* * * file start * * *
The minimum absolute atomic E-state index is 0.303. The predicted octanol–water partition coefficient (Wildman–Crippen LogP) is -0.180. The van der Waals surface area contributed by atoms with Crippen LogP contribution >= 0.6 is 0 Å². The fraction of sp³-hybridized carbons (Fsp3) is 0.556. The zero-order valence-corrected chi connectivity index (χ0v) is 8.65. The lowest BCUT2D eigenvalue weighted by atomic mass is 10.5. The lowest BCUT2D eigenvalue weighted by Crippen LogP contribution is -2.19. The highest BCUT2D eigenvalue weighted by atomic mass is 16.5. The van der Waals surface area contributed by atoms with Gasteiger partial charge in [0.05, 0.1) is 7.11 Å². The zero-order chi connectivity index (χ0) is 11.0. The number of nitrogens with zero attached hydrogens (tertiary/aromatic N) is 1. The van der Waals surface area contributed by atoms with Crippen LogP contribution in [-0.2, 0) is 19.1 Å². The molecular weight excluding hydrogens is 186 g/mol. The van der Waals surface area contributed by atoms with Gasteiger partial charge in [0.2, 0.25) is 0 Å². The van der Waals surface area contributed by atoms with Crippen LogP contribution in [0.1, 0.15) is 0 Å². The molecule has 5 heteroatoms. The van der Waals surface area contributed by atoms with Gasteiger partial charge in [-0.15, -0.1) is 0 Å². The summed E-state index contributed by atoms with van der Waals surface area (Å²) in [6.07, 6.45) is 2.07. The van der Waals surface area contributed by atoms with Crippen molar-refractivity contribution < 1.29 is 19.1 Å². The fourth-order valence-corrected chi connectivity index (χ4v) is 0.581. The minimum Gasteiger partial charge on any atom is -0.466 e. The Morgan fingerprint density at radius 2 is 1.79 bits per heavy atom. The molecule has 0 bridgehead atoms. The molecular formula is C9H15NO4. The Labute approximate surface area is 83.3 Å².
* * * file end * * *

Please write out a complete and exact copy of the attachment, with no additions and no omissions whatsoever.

The minimum absolute atomic E-state index is 0.303. The predicted octanol–water partition coefficient (Wildman–Crippen LogP) is -0.180. The van der Waals surface area contributed by atoms with Crippen LogP contribution >= 0.6 is 0 Å². The fraction of sp³-hybridized carbons (Fsp3) is 0.556. The zero-order valence-corrected chi connectivity index (χ0v) is 8.65. The lowest BCUT2D eigenvalue weighted by atomic mass is 10.5. The lowest BCUT2D eigenvalue weighted by Crippen LogP contribution is -2.19. The highest BCUT2D eigenvalue weighted by atomic mass is 16.5. The van der Waals surface area contributed by atoms with Gasteiger partial charge in [0.05, 0.1) is 7.11 Å². The zero-order chi connectivity index (χ0) is 11.0. The number of nitrogens with zero attached hydrogens (tertiary/aromatic N) is 1. The van der Waals surface area contributed by atoms with Crippen LogP contribution in [-0.2, 0) is 19.1 Å². The molecular weight excluding hydrogens is 186 g/mol. The van der Waals surface area contributed by atoms with Gasteiger partial charge in [0.2, 0.25) is 0 Å². The van der Waals surface area contributed by atoms with Crippen LogP contribution in [0.1, 0.15) is 0 Å². The molecule has 5 heteroatoms. The van der Waals surface area contributed by atoms with Gasteiger partial charge in [-0.15, -0.1) is 0 Å². The summed E-state index contributed by atoms with van der Waals surface area (Å²) in [6.07, 6.45) is 2.07. The van der Waals surface area contributed by atoms with Crippen molar-refractivity contribution < 1.29 is 19.1 Å². The fourth-order valence-corrected chi connectivity index (χ4v) is 0.581. The minimum Gasteiger partial charge on any atom is -0.466 e. The Morgan fingerprint density at radius 2 is 1.79 bits per heavy atom. The molecule has 0 bridgehead atoms. The molecular formula is C9H15NO4. The Labute approximate surface area is 83.3 Å².